The concept of TRR indexes the repeatability or consistency of a measurement across time. High TRR of measures is critical for any scientific study, specifically for the study of individual differences. Evidence of poor TRR of commonly used behavioral and functional neuroimaging tasks is mounting (e.g., Hedge et al., 2018; Elliot et al., 2020). These reports have called into question the adequacy of using even the most common, well-characterized cognitive tasks with robust population-level task effects, to measure individual differences. Here, we demonstrate the limitations of the ICC, the classical metric that captures TRR as a proportional variance ratio. Specifically, the ICC metric is limited when characterizing TRR of cognitive tasks that rely on many individual trials to repeatedly evoke a psychological state or behavior. We first examine when and why conventional ICCs underestimate TRR. Further, based on recent foundational work (Rouder and Haaf, 2019; Haines et al., 2020), we lay out a hierarchical framework that takes into account the data structure down to the trial level and estimates TRR as a correlation divorced from trial-level variability. As part of this process, we examine several modeling issues associated with the conventional ICC formulation and assess how different factors (e.g., trial and subject sample sizes, relative magnitude of cross-trial variability) impact TRR. We reference the tools of TRR and 3dLMEr for the community to apply these models to behavior and neuroimaging data.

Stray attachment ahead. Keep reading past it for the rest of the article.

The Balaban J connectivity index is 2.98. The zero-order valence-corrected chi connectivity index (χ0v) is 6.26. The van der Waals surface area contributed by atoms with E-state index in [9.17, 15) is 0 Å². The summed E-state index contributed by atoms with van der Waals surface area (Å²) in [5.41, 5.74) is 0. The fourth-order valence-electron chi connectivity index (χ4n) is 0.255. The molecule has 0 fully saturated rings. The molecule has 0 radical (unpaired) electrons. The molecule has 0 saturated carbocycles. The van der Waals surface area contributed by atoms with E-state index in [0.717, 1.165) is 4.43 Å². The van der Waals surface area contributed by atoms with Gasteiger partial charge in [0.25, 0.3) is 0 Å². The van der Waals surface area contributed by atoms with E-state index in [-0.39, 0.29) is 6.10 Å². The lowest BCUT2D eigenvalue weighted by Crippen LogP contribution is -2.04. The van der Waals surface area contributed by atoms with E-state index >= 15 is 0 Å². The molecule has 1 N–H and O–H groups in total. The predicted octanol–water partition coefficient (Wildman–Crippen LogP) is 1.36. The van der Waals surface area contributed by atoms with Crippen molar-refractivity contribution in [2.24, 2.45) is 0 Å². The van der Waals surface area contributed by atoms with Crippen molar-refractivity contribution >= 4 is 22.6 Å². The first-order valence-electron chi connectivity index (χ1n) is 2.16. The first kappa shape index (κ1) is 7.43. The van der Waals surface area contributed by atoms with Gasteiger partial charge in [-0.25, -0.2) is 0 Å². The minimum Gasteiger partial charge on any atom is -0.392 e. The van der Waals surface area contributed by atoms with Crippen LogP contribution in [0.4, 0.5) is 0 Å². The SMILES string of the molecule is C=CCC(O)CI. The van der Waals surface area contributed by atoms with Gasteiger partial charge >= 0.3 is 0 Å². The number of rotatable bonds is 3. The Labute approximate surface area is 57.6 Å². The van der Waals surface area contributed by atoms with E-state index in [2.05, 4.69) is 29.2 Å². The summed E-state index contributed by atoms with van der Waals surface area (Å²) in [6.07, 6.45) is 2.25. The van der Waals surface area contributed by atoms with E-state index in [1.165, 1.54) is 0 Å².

bioRxiv Subject Collection: Neuroscience